The Fairy Tale Forest

We decided to conclude our May Day bank holiday mini break with a trip to Rays Farm, set in the Shropshire Countryside. With four children to amuse it’s sometimes difficult to satisfy all of the different age ranges, but here there really is something for everyone.

As we arrived we purchased tickets and animal food and headed to the farmyard to meet the animals. Arlo is now an expert when it comes to naming all of the animals and so he roused us all into a few verses of “Old Mac Donald” as we met rabbits, lambs, goats, chicks and ducks in the small animal shed.

We followed one little escapee goat across the courtyard to visit the llamas and donkey before heading to the open field to play with the goats. This is a truly unique experience, and the playful goats were happy to jump and skip around, and over us – this made our day!

We paused for a snack on the picnic benches before parking up the pushchairs and tying up our shoelaces to hit the forest trails. May is the perfect time to explore the beautiful English countryside and the work done along the trails at Rays Farm is inspired.

Along the entire route are wooden sculptures inspired by classic fairy tales, myths and legends. At the start of the route you can choose to go left or right at the big chair. There’s some giant boots you can try for size here too

We decided to take the woodland walk to the left first and came across Excalibur set in stone – alas none of us were strong enough to remove the sword and claim the English Throne – quite fittingly as we were here a news alert popped up to let us know that a new member of the Royal Family had been born.

We followed the path down alongside the brook, and were surrounded by a sea of the white flowers of wild garlic. All of the children were busy spotting wooden sculptures, and Logan the eldest at six years old pointed out an orienteering clip so we spent time looking for these along the route too.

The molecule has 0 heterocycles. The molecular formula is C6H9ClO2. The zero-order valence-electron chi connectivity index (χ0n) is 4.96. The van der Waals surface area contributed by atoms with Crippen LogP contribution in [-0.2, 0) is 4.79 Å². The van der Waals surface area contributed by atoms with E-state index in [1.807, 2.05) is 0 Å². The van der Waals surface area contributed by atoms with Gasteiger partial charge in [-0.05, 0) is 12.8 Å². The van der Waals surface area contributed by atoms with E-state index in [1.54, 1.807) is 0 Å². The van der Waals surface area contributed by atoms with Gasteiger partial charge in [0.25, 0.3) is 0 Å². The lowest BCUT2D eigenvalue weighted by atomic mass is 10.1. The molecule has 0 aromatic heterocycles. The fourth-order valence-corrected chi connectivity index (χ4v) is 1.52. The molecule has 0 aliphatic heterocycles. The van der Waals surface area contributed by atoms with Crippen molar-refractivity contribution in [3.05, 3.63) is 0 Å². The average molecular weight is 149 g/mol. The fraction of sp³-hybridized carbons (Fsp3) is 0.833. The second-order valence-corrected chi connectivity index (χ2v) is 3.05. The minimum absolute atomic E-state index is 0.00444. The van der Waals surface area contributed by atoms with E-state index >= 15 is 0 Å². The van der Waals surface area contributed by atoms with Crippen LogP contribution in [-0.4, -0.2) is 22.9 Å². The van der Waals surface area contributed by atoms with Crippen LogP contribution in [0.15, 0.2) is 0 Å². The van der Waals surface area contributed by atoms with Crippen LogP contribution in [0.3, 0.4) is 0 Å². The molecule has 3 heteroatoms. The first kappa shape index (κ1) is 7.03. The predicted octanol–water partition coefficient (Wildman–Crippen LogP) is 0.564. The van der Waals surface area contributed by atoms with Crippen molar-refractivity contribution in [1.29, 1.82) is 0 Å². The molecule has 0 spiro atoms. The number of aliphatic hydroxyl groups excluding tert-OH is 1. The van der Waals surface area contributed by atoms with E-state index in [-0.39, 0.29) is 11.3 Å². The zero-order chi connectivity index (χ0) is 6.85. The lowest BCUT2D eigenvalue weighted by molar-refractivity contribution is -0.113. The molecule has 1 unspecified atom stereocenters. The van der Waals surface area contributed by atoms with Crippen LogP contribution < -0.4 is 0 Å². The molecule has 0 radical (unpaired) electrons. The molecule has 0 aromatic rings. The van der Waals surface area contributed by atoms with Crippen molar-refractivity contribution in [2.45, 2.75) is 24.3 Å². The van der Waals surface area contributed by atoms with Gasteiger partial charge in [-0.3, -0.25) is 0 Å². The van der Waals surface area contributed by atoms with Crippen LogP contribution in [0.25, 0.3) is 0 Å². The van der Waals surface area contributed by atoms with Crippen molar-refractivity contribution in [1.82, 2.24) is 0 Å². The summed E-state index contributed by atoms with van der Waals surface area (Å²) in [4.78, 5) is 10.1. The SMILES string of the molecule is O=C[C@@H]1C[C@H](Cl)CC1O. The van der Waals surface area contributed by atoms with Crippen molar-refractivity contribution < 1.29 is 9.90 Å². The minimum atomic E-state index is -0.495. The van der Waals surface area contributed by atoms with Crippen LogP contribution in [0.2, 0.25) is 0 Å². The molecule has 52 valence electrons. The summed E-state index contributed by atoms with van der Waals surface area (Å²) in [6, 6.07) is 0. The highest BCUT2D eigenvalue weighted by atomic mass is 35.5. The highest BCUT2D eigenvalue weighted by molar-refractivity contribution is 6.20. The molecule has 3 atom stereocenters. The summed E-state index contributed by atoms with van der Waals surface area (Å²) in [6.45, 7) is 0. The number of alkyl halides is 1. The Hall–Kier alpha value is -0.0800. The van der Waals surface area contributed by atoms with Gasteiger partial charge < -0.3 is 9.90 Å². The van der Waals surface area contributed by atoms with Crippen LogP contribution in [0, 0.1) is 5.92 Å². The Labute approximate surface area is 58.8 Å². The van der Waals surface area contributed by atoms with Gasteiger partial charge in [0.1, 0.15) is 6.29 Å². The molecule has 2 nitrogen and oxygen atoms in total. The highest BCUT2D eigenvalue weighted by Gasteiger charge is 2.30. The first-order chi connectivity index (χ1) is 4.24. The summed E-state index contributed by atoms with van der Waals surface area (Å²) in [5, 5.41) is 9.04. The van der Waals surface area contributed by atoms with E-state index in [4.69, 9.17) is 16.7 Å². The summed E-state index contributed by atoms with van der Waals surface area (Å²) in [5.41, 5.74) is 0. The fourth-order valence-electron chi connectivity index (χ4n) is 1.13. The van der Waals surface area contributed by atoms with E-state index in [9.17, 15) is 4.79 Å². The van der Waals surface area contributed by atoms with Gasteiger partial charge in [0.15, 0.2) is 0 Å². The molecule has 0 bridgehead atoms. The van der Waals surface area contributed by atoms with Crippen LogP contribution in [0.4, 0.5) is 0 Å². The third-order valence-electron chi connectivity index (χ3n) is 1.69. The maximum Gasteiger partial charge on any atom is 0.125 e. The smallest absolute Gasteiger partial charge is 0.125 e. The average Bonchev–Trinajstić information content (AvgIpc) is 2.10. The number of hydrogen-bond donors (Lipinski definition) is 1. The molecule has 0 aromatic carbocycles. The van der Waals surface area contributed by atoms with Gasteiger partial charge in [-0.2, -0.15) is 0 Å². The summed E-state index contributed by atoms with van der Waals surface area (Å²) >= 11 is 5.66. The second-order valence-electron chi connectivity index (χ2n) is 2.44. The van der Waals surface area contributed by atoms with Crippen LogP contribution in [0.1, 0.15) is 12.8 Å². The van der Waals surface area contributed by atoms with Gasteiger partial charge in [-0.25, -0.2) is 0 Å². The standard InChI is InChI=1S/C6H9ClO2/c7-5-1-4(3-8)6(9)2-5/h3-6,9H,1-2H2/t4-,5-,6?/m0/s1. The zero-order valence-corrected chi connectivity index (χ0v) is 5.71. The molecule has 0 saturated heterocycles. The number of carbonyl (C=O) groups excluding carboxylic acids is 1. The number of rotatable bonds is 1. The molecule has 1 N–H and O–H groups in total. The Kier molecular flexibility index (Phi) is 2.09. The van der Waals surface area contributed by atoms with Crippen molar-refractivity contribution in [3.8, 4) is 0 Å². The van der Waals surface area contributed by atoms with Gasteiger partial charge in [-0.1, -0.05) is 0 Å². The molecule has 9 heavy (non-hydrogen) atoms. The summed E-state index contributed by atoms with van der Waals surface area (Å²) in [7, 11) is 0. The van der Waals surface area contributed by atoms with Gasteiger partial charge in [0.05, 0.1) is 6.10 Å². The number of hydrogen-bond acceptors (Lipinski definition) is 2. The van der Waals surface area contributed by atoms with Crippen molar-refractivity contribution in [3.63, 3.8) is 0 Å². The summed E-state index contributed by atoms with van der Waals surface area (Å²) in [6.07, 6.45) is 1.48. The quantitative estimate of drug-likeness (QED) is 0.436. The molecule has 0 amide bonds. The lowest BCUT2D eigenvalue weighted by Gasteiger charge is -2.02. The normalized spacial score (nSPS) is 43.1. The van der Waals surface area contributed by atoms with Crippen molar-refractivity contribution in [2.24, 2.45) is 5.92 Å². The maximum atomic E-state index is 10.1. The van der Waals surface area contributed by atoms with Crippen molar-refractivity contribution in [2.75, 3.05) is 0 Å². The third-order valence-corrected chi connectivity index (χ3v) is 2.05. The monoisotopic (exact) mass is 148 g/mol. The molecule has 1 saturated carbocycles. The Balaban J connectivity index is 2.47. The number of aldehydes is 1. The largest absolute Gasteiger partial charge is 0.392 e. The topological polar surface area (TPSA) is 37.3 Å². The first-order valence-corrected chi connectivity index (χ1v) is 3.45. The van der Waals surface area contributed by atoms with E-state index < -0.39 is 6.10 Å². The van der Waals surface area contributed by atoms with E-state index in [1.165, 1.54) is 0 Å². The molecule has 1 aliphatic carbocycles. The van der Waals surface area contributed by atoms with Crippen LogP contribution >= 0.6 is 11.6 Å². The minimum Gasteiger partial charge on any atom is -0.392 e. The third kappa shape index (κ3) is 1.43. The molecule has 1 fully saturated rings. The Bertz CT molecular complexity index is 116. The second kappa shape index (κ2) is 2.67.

The woodland walk is approximately 300yards and so if you have little ones with tired legs you can head back to the farm, however we marched on, and I’m so glad we did.

The pathway is a bit of a climb up and down, but there’s so much to see and so many rest stops that it’s a lovely route. Here we were delighted with the swathes of bluebells, and along the route were informative wildlife signs.

I won’t post too many spoilers with the sculptures, there’s plenty of nursery rhyme characters to meet along the way – including Humpty Dumpty.

There’s a fairy ring, a story telling witch and then three men in a boat looking over an assault course style play area.

The kids all had muddy knees, and the little ones were tired so without strollers they had piggy backs for the walk back, and then as we left the woods we stopped at the little crooked house for snacks, next to a field of goats at the far side of the farm.

We’d been exploring the woods for over three hours at this stage, and slowly ambled up the far side of the farm boundary to meet the pigs, Reindeer and the owls which bought us back to the courtyard.

We finished our day with some refreshments from the cafe and a little run around in the indoor and outdoor play areas, being followed by a mother hen with two chicks.

The farmyard is lovely, the animals are well cared for and very friendly but the stand out for us was the fairy tale forest. We will be back to explore again as the seasons change.

To read about our day out at nearby Arley Arboretum during our May mini break click Here

Have you got any suggestions for family days out in the Midlands? Have you been to Rays Farm? Which was your favourite sculpture? We’d love to hear from you

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